But this season, I realized something else. (All right, not just from Downton, but most recently so). As with any story, the unexpected has to happen to make it captivating, (even though I’d rather it didn’t come in such never-ending waves.) Who didn’t yell “No!” at the TV when Lady Sybil succumbed to eclampsia?  And most of all, who didn’t think “how could they do this?” at the end of Season 3? (Sorry if this is a spoiler). I admit to staying up quite late afterwards feeling so sorry for the family, then wondering if it was done so that the actor could move on with his career or did the writer want us to conclude that the family was cursed – that every time a baby is born, an adult family member must be killed off? I am not ashamed to admit there were hair pulling moments.

Whatever the reason,  I think Julian Fellowes, the creator of this series, has done what all writers long to do – get a reaction out of your audience and I applaud him. (He’s also the writer of two other films I love – Gosford Park and The Young Victoria.)  In Downton, he’s made us care so much about his characters that when something wonderful happens to them, we cheer; when there’s an injustice, we yell at the TV; and when they die, we cry and wonder why.

Sigh. That’s my dream. I want to create characters that people care so much about they’ll get mad at me for making them take the wrong path or choosing the wrong boy/girl, consider sending me an email when I hurt a favorite character or worse. I want readers to love my “people” as much as I do, to have imaginary conversations with them as I do. (okay, maybe not that). That’s what I did as a child, a teen and (okay, I’ll admit it,) as an adult, with the characters I loved. They saved me in moments of loneliness, confusion or just simply boredom.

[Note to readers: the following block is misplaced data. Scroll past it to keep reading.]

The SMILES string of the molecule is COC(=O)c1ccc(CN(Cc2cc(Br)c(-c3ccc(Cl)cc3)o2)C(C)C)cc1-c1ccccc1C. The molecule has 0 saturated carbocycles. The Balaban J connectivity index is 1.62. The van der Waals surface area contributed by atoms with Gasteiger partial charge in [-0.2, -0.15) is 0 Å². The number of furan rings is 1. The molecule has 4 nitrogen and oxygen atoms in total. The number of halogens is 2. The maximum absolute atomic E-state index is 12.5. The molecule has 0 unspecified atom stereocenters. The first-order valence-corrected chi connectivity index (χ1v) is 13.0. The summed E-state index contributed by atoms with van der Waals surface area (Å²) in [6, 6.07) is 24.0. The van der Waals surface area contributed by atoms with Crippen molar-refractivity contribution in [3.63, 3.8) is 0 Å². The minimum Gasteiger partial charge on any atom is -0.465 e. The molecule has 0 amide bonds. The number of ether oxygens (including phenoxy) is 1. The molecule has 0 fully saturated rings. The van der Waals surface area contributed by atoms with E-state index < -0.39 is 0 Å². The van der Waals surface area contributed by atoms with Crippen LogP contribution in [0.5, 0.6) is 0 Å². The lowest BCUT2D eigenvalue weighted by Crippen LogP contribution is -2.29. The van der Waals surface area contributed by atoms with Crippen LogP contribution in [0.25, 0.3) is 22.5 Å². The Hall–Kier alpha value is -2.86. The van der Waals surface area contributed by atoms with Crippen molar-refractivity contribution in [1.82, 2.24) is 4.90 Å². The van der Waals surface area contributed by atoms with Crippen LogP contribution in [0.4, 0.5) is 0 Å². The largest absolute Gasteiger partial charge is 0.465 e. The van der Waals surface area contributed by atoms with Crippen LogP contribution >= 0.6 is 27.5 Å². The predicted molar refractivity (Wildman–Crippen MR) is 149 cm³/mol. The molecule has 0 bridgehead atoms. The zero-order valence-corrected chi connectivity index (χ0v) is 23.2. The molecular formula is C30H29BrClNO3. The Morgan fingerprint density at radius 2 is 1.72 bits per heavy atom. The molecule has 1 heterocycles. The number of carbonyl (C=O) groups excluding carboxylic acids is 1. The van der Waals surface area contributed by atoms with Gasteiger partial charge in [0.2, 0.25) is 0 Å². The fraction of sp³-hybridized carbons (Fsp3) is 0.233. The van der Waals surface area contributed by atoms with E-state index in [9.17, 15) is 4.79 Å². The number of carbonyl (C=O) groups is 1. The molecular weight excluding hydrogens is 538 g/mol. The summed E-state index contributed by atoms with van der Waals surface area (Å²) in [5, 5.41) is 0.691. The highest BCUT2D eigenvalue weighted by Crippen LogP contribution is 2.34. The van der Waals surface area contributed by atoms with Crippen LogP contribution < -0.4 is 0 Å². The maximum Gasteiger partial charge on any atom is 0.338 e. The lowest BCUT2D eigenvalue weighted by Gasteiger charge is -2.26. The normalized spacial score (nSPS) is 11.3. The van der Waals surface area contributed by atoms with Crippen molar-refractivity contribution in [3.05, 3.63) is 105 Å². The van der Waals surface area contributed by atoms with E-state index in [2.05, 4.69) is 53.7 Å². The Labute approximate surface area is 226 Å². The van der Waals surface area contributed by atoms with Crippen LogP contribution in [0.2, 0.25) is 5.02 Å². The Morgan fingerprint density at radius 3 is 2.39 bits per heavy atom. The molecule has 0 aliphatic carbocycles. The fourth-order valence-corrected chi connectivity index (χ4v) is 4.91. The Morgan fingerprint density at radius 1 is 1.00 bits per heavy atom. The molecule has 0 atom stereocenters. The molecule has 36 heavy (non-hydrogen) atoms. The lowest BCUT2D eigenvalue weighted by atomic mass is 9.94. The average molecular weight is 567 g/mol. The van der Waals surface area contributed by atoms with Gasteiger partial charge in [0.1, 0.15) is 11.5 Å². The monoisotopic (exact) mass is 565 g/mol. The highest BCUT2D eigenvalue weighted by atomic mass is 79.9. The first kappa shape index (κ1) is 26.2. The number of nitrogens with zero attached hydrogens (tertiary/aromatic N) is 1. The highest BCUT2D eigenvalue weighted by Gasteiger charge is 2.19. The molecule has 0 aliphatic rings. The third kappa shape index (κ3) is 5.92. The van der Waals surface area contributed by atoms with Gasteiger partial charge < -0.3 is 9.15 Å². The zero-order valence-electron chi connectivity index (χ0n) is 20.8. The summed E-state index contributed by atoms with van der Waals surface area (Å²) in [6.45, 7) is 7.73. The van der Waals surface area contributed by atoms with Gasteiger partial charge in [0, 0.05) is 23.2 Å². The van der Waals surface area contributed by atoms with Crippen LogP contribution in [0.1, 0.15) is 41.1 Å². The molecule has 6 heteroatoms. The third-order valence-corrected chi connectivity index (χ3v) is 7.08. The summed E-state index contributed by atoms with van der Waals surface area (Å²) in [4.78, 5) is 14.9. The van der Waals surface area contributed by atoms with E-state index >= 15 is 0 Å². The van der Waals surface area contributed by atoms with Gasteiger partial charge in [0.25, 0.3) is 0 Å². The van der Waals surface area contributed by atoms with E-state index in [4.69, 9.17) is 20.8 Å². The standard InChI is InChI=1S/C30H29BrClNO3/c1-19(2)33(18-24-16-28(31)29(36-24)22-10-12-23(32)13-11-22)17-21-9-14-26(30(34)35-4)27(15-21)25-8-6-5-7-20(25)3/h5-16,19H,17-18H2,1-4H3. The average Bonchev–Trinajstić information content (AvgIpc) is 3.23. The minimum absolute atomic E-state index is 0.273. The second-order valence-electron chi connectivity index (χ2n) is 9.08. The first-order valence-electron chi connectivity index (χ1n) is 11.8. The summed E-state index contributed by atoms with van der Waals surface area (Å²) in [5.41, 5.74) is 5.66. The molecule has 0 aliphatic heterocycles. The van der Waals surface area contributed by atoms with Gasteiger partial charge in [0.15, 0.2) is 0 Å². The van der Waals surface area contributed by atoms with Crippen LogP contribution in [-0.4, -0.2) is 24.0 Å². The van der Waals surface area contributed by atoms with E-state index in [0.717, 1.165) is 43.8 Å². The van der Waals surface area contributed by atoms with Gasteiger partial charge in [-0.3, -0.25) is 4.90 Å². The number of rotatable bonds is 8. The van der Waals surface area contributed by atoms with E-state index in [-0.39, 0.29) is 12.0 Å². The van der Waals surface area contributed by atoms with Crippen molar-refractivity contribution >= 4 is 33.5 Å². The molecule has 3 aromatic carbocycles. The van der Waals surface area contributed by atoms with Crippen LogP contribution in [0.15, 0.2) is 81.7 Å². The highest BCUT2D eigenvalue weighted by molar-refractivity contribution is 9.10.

So, for me, the journey continues. I must hone my craft – read, take classes and most of all keep writing. I will learn to bring these characters to life, make them flawed but fulfilling that latent potential  inside them, mostly for me but  hopefully for readers out there somewhere, who at this moment, aren’t even aware that these characters exist. Maybe this is my hero’s journey, for now.

the open book

It’s Black History Month, and that means it’s time for our annual giveaway from Lee & Low Books! We’re giving away three sets of three books featuring African Americans, and the contest will run through February 28, 2013.

To enter, follow in the footsteps of Dave the Potter, the subject of our new biography Etched in Clay: The Life of Dave, Enslaved Potter and Poet. Dave was an enslaved potter in South Carolina who inscribed his works with sayings and short poems in spite of harsh anti-literacy laws for slaves:

horses mules and hogs —
all our cows is in the bogs —
there they shall ever stay
till the buzzards take them away ==
March 29, 1836

I wonder where is all my relation
friendship to all — and, every nation
August 16, 1857

Write your own couplet in the comments below (it could be about anything…

View original post 150 more words

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I love books, especially Science Fiction. I write for children, am a graduate of Hamline University's MFAC program. I am committed to seeing diversity in kidlit and I can't help myself when it comes to rescuing dogs.